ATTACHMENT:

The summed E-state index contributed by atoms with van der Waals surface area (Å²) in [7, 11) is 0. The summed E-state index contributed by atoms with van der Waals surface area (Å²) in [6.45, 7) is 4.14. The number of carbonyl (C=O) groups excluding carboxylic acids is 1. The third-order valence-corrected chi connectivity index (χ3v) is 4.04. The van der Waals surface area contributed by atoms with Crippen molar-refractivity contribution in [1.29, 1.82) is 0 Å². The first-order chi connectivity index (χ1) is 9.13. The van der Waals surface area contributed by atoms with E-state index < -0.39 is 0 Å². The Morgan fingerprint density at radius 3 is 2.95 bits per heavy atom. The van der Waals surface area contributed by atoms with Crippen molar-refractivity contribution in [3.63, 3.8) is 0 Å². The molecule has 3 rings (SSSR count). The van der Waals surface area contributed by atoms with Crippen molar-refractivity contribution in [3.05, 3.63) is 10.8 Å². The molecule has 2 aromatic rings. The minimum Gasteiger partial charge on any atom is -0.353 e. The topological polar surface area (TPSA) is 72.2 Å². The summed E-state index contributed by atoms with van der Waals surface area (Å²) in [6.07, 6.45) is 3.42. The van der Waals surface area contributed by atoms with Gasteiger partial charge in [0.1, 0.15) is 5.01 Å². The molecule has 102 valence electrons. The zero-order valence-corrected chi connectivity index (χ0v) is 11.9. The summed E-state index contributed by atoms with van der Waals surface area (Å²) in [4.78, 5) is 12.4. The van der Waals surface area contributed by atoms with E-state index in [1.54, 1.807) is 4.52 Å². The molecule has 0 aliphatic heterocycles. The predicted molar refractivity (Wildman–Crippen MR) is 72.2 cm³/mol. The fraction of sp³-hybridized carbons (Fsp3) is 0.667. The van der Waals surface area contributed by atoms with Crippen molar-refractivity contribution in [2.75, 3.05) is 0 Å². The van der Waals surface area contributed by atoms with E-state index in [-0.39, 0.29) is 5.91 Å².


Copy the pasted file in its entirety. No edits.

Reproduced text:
The summed E-state index contributed by atoms with van der Waals surface area (Å²) in [7, 11) is 0. The summed E-state index contributed by atoms with van der Waals surface area (Å²) in [6.45, 7) is 4.14. The number of carbonyl (C=O) groups excluding carboxylic acids is 1. The third-order valence-corrected chi connectivity index (χ3v) is 4.04. The van der Waals surface area contributed by atoms with Crippen molar-refractivity contribution in [1.29, 1.82) is 0 Å². The first-order chi connectivity index (χ1) is 9.13. The van der Waals surface area contributed by atoms with E-state index < -0.39 is 0 Å². The Morgan fingerprint density at radius 3 is 2.95 bits per heavy atom. The van der Waals surface area contributed by atoms with Crippen molar-refractivity contribution in [3.63, 3.8) is 0 Å². The molecule has 3 rings (SSSR count). The van der Waals surface area contributed by atoms with Crippen molar-refractivity contribution in [3.05, 3.63) is 10.8 Å². The molecule has 2 aromatic rings. The minimum Gasteiger partial charge on any atom is -0.353 e. The topological polar surface area (TPSA) is 72.2 Å². The summed E-state index contributed by atoms with van der Waals surface area (Å²) in [6.07, 6.45) is 3.42. The van der Waals surface area contributed by atoms with Gasteiger partial charge in [0.1, 0.15) is 5.01 Å². The molecule has 102 valence electrons. The zero-order valence-corrected chi connectivity index (χ0v) is 11.9. The summed E-state index contributed by atoms with van der Waals surface area (Å²) in [4.78, 5) is 12.4. The van der Waals surface area contributed by atoms with E-state index in [1.54, 1.807) is 4.52 Å². The molecule has 0 aliphatic heterocycles. The predicted molar refractivity (Wildman–Crippen MR) is 72.2 cm³/mol. The fraction of sp³-hybridized carbons (Fsp3) is 0.667. The van der Waals surface area contributed by atoms with Crippen molar-refractivity contribution in [2.75, 3.05) is 0 Å². The van der Waals surface area contributed by atoms with E-state index in [-0.39, 0.29) is 5.91 Å².